Done with a sumptuous lunch @ Peter Cat; the Sunday afternoon lethargy was settling in. Next in line was দখিনাপন near Dhakuria bridge, which is normally closed on Sundays. However remains open 24 * 7 (the Kolkata version of this much maligned term means it is just open 7 days, 24 is just a filler) towards the build up for Durga Pujo. You ask a thorough breaded resident of South Kolkata and this is a preferred shopping destination during for Pujo shopping. Markets such as these suffer from stiff competition from swank malls. Had it not been for the bargain hunters, the state emporiums from all across India dealing in handlooms, handicrafts, textiles, fancy goods, and imitation jewelry, the sheer nostalgia of the place; this place might have stood desolately or downed shutters. It is necessary in my opinion for places such as these to co-exist alongside the modern malls, despite the onslaught brought upon it by them.
We pulled in their around 4:30 in the afternoon to find that this place was all abuzz with activity, true to the tradition of Sunday afternoon Pujo shopping, there were people everywhere. Even though it has ample parking spaces, there was a long line of cars waiting to enter the overflowing parking lot. Most shoppers judiciously brought along their chauffeurs so that can they wait in the line for long hours, till kingdom come or they found parking – which ever is earlier. Now parking in CoolKata is a skill that might compete with the best of adventure sports out there. You just gotta have a knack for it ! It is a skill you acquire after years of driving and parking in nooks and crannies of the city. My skills are only about average in this faculty and I am a work-in-progress.
I have a little story about the parking woes in the city. Actually it is pretty interesting, what fun would it be to drive into a huge monstrous parking lot and find plenty of open spaces and park in any. That would just take the fun out of the game. So a couple of winters ago, it got into my wife that we need to take our kid to the Alipore Zoo. So we did, reaching there around eleven-ish. Same story another day – no parking was to be found for a couple of miles on either side of the zoo. I looked across the street from the zoo, and had an Eureka moment ! It was a brilliant idea, if it worked. I had to take my chances. After dropping my wife, my kid, the picnic baskets, the backpack and other zoo effects, at the zoo gate. Drove across the street, pulling into The Taj Bengal. Pulled up to the loading/un-loading deck and handed the keys over to the valet. My car was now in a safe cocoon. I did not have to worry about it being towed away or being hit by another car. I walked into The Taj and into their washroom, freshened up and walked out, and then finally out of the elite address. Crossed the busy street ahead of me, and joined my wife and kid. Mission Successful ! On the way out, simply did the much needed washroom routine after a day at the zoo. Called for my car at the valet desk, tipped the valet Rs. 50 and drove away into the setting sun !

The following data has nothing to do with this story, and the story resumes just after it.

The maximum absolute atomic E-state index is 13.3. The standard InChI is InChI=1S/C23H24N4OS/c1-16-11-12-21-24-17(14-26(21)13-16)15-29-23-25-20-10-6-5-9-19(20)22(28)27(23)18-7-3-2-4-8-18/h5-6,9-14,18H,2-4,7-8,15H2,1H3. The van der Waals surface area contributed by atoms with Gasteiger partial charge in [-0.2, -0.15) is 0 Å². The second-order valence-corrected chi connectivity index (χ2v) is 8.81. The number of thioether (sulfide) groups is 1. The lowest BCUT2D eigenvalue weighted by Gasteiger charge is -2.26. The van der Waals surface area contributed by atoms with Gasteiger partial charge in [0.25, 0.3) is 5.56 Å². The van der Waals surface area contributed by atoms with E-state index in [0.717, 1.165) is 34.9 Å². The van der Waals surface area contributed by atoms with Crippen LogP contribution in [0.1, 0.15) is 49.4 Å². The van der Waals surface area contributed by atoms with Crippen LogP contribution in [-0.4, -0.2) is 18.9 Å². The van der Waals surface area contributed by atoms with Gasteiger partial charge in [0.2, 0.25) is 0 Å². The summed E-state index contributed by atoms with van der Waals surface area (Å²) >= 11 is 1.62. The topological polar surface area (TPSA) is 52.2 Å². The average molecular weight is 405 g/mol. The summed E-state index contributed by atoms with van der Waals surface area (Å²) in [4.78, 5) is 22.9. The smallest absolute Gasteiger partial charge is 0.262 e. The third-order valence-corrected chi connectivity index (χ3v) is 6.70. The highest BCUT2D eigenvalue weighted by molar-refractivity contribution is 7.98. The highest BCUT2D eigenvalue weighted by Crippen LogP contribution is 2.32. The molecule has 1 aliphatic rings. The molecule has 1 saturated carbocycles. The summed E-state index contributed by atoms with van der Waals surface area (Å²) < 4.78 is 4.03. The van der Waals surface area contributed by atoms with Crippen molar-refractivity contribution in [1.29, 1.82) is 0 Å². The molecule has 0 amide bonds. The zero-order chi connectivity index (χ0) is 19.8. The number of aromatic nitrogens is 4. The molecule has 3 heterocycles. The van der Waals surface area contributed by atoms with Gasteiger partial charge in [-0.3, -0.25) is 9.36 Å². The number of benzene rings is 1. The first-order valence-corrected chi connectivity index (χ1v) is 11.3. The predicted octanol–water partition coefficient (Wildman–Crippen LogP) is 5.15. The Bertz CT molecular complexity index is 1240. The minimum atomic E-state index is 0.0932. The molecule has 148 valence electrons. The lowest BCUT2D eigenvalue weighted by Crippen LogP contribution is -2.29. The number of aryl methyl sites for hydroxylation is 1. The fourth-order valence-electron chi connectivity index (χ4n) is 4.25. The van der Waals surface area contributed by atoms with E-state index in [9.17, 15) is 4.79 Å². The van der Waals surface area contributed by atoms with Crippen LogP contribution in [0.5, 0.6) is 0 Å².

You can barely see the ‘Puchka-wallah’ in the above picture, just outside the main entrance of the shopping complex. He is drowned in a sea of customers. Puchka is undoubtedly the king of street food. It enlivens the shopping spree. দখিনাপন was real busy, and people were shopping as if there were no tomorrow.
Now returning to the main subject matter at hand. Anyone who shops here, stops over at Dolly’s Tea Shop. It is a landmark and really one of it’s kind. Amidst a sea of new-age coffee shops, tea is a forgotten drink. It is not considered trendy by generation-x except for may be resurgence of iced-tea, which is considered a cool drink by the youngsters. Tea remains a choice of the baby boomers generation, and most like it hot !